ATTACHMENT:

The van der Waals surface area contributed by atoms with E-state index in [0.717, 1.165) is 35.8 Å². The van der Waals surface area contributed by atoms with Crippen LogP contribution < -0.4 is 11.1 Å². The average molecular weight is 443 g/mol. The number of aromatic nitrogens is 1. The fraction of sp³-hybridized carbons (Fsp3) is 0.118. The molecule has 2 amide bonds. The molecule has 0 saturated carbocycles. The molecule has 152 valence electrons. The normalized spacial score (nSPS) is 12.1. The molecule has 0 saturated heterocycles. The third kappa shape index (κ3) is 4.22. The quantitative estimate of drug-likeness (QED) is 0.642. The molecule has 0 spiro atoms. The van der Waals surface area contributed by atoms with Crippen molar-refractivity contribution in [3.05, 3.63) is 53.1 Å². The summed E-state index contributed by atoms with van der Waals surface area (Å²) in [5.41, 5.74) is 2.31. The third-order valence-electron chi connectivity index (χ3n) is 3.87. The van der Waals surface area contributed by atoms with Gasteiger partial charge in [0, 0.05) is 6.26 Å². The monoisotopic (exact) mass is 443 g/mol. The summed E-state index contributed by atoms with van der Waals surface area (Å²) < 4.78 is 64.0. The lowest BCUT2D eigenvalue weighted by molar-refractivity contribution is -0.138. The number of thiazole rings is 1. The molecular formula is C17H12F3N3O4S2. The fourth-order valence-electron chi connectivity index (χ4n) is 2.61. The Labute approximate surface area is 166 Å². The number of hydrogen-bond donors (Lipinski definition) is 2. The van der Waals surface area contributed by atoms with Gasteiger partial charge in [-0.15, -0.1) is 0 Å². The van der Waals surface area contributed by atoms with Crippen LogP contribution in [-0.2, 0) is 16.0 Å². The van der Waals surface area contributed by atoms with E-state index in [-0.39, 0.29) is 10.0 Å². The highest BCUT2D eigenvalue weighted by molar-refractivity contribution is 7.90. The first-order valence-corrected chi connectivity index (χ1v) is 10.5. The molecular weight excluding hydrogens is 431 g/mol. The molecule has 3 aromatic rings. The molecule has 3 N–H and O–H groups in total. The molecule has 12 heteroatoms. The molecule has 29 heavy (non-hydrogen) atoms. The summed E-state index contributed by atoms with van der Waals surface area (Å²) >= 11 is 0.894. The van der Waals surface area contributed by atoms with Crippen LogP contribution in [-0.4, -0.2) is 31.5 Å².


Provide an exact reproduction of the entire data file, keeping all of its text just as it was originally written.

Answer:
The van der Waals surface area contributed by atoms with E-state index in [0.717, 1.165) is 35.8 Å². The van der Waals surface area contributed by atoms with Crippen LogP contribution < -0.4 is 11.1 Å². The average molecular weight is 443 g/mol. The number of aromatic nitrogens is 1. The fraction of sp³-hybridized carbons (Fsp3) is 0.118. The molecule has 2 amide bonds. The molecule has 0 saturated carbocycles. The molecule has 152 valence electrons. The normalized spacial score (nSPS) is 12.1. The molecule has 0 saturated heterocycles. The third kappa shape index (κ3) is 4.22. The quantitative estimate of drug-likeness (QED) is 0.642. The molecule has 0 spiro atoms. The van der Waals surface area contributed by atoms with Crippen molar-refractivity contribution in [3.05, 3.63) is 53.1 Å². The summed E-state index contributed by atoms with van der Waals surface area (Å²) in [5.41, 5.74) is 2.31. The third-order valence-electron chi connectivity index (χ3n) is 3.87. The van der Waals surface area contributed by atoms with Gasteiger partial charge in [0, 0.05) is 6.26 Å². The monoisotopic (exact) mass is 443 g/mol. The summed E-state index contributed by atoms with van der Waals surface area (Å²) < 4.78 is 64.0. The lowest BCUT2D eigenvalue weighted by molar-refractivity contribution is -0.138. The number of thiazole rings is 1. The molecular formula is C17H12F3N3O4S2. The fourth-order valence-electron chi connectivity index (χ4n) is 2.61. The Labute approximate surface area is 166 Å². The number of hydrogen-bond donors (Lipinski definition) is 2. The van der Waals surface area contributed by atoms with Gasteiger partial charge in [-0.15, -0.1) is 0 Å². The van der Waals surface area contributed by atoms with Crippen LogP contribution in [-0.2, 0) is 16.0 Å². The van der Waals surface area contributed by atoms with E-state index in [-0.39, 0.29) is 10.0 Å². The highest BCUT2D eigenvalue weighted by molar-refractivity contribution is 7.90. The first-order valence-corrected chi connectivity index (χ1v) is 10.5. The molecular weight excluding hydrogens is 431 g/mol. The molecule has 3 aromatic rings. The molecule has 3 N–H and O–H groups in total. The molecule has 12 heteroatoms. The molecule has 29 heavy (non-hydrogen) atoms. The summed E-state index contributed by atoms with van der Waals surface area (Å²) >= 11 is 0.894. The van der Waals surface area contributed by atoms with Crippen LogP contribution in [-0.4, -0.2) is 31.5 Å².